The reason why it’s important to provide a snapshot of the range of admission committees is that it highlights what is so important to remember about admission decisions. They are as unique as the schools themselves, and committees ― and the way in which decisions are made by them — can vary quite wildly. At Loomis Chaffee, admission decisions are made only by those who work in the admission office. We believe that good decisions rely on comprehensive review from professionals who have the appropriate context of the full applicant pool to understand which candidates are the right fits for Loomis, so everyone reads applications across all grades and areas of the world. We also spend a lot of time training and re-training our admission officers on everything from implicit bias to how to read a transcript from a school that does not provide a traditional grading system ― and much more. Each applicant’s file is read multiple times and readers cannot access notes on the file from other readers; this is to prevent confirmation bias based on previous observations. Because we have a high volume of applicants, many meetings of admission committees of varying sizes among our team occur throughout the month of February and into early March. In these committee meetings we value independent thought and encourage all admission officers to participate fully, whether they are new to the position or a 25-year admissions veteran. We also value partnership and discourse across our team, as everyone provides valuable input based on different experiences with Loomis students and a depth and breadth of knowledge of our school. We hire and train our admission team members with this collaborative goal in mind.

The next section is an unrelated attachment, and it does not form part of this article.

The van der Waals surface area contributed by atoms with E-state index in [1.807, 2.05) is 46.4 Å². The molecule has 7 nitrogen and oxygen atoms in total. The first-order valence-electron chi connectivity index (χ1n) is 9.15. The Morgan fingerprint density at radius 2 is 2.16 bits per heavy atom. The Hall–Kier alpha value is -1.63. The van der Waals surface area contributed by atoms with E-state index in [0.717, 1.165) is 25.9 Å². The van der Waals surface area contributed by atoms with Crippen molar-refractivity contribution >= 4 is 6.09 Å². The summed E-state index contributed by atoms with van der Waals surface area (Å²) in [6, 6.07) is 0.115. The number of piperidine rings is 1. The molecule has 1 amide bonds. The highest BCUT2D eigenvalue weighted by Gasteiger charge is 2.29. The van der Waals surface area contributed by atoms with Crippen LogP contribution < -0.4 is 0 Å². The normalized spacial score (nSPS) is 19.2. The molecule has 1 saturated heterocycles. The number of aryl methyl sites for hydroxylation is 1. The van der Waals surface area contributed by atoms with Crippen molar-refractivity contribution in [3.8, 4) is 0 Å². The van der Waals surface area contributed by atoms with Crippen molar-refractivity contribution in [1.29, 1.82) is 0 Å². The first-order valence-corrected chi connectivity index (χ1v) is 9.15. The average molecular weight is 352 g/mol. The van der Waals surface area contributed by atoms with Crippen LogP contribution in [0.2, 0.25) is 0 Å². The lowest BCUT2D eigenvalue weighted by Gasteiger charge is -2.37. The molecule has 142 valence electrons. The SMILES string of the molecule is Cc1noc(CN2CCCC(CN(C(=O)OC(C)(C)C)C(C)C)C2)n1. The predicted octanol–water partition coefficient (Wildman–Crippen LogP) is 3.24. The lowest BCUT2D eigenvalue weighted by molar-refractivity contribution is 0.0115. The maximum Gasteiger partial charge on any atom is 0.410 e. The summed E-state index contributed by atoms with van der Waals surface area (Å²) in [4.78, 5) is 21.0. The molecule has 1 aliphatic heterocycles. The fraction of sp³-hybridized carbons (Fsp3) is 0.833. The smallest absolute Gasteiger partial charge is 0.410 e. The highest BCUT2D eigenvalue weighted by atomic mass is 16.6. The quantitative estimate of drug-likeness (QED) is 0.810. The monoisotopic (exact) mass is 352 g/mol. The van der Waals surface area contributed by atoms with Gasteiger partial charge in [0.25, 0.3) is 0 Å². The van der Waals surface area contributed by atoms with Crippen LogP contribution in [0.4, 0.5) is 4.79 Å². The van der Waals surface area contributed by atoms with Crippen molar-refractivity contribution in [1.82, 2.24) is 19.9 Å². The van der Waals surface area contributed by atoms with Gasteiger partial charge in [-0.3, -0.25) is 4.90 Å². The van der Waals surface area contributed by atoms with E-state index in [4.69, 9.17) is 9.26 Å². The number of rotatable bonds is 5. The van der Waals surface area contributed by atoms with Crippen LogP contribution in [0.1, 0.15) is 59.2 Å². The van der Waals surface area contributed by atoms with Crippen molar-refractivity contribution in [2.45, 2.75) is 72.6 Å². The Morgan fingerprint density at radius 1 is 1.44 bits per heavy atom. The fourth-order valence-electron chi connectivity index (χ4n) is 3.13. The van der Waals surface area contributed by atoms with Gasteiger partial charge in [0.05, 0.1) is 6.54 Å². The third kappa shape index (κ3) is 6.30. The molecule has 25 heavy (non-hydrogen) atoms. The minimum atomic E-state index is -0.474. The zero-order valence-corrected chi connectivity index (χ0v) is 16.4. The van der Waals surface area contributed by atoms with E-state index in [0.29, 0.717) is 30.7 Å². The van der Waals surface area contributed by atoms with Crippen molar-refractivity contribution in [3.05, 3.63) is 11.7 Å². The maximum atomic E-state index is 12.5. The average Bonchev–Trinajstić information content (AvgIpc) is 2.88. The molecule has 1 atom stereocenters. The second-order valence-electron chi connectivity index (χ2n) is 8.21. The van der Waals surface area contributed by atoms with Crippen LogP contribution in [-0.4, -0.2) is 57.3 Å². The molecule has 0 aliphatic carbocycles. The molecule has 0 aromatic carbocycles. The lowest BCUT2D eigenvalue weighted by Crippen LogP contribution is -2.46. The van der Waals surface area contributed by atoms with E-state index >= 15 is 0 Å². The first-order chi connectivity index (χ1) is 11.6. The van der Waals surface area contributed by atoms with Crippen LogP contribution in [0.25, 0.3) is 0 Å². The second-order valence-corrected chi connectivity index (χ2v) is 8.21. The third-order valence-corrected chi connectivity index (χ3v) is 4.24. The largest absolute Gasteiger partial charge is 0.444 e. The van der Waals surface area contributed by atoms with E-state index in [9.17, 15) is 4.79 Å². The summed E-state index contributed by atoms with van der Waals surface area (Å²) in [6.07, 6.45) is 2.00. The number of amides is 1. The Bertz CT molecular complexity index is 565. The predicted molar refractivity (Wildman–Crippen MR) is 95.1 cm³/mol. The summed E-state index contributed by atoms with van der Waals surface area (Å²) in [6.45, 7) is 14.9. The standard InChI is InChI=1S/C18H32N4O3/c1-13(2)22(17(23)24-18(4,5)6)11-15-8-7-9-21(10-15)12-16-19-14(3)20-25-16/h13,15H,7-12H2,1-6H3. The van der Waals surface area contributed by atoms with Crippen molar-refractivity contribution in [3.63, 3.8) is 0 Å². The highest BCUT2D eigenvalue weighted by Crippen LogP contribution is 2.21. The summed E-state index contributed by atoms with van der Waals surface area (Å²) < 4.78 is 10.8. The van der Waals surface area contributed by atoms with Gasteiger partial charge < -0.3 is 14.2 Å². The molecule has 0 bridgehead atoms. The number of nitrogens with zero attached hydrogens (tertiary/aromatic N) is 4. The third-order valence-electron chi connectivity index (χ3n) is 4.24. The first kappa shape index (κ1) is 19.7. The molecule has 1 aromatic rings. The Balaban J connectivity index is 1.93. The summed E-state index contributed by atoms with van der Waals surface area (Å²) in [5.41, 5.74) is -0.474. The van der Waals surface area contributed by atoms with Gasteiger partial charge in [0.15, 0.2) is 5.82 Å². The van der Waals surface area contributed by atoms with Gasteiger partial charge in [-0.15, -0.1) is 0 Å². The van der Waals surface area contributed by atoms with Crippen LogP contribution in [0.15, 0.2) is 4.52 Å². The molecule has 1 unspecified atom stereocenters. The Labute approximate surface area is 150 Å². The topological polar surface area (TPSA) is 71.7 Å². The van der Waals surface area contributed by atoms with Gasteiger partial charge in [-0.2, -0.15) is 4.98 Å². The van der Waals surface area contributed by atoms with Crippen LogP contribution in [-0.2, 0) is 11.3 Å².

Of course, it’s not how admission work is done but why one decision is made over another that is typically the focus of the abovementioned scrutiny. While transparency in the admission process is great in theory, it doesn’t hold up when it comes to admission practice. That’s because no one applicant is the same as another, and the combination of factors that lead committees of any size or shape to say yes, no, or maybe later is not the same combination for every student. It’s impossible to provide a road map for applicants to know how to get in when there are as many ways of arriving at a destination as there are applicants. Each one takes a unique journey to the ultimate result, whatever that may be.